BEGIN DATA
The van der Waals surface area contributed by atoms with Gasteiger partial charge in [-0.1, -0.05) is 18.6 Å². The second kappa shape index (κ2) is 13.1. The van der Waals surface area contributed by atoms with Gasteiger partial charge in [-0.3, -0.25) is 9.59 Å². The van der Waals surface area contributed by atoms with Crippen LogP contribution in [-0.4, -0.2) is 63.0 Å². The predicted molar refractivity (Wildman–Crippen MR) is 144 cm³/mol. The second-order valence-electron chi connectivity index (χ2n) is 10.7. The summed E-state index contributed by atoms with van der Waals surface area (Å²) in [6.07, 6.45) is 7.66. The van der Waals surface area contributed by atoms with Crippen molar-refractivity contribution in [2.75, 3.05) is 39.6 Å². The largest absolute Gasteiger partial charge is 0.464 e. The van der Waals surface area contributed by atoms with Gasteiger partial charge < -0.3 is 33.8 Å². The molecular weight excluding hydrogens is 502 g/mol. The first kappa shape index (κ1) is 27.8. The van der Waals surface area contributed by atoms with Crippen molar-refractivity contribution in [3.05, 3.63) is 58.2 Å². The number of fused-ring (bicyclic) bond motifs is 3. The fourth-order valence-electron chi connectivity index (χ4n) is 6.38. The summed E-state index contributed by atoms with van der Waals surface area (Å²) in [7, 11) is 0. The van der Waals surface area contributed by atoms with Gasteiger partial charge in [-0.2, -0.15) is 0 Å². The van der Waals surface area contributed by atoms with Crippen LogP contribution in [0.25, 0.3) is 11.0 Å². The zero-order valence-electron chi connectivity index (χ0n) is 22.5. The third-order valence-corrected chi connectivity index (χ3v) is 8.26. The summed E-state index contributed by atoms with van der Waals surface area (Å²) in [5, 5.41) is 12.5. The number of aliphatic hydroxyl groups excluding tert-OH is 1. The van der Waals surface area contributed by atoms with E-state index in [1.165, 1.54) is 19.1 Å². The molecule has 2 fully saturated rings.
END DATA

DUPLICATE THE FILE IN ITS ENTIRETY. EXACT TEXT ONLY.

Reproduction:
The van der Waals surface area contributed by atoms with Gasteiger partial charge in [-0.1, -0.05) is 18.6 Å². The second kappa shape index (κ2) is 13.1. The van der Waals surface area contributed by atoms with Gasteiger partial charge in [-0.3, -0.25) is 9.59 Å². The van der Waals surface area contributed by atoms with Crippen LogP contribution in [-0.4, -0.2) is 63.0 Å². The predicted molar refractivity (Wildman–Crippen MR) is 144 cm³/mol. The second-order valence-electron chi connectivity index (χ2n) is 10.7. The summed E-state index contributed by atoms with van der Waals surface area (Å²) in [6.07, 6.45) is 7.66. The van der Waals surface area contributed by atoms with Crippen molar-refractivity contribution in [2.75, 3.05) is 39.6 Å². The largest absolute Gasteiger partial charge is 0.464 e. The van der Waals surface area contributed by atoms with Gasteiger partial charge < -0.3 is 33.8 Å². The molecular weight excluding hydrogens is 502 g/mol. The first kappa shape index (κ1) is 27.8. The van der Waals surface area contributed by atoms with Crippen molar-refractivity contribution in [3.05, 3.63) is 58.2 Å². The number of fused-ring (bicyclic) bond motifs is 3. The fourth-order valence-electron chi connectivity index (χ4n) is 6.38. The summed E-state index contributed by atoms with van der Waals surface area (Å²) in [7, 11) is 0. The van der Waals surface area contributed by atoms with Gasteiger partial charge in [-0.2, -0.15) is 0 Å². The van der Waals surface area contributed by atoms with Crippen LogP contribution in [0.25, 0.3) is 11.0 Å². The zero-order valence-electron chi connectivity index (χ0n) is 22.5. The third-order valence-corrected chi connectivity index (χ3v) is 8.26. The summed E-state index contributed by atoms with van der Waals surface area (Å²) in [5, 5.41) is 12.5. The number of aliphatic hydroxyl groups excluding tert-OH is 1. The van der Waals surface area contributed by atoms with E-state index in [1.165, 1.54) is 19.1 Å². The molecule has 2 fully saturated rings.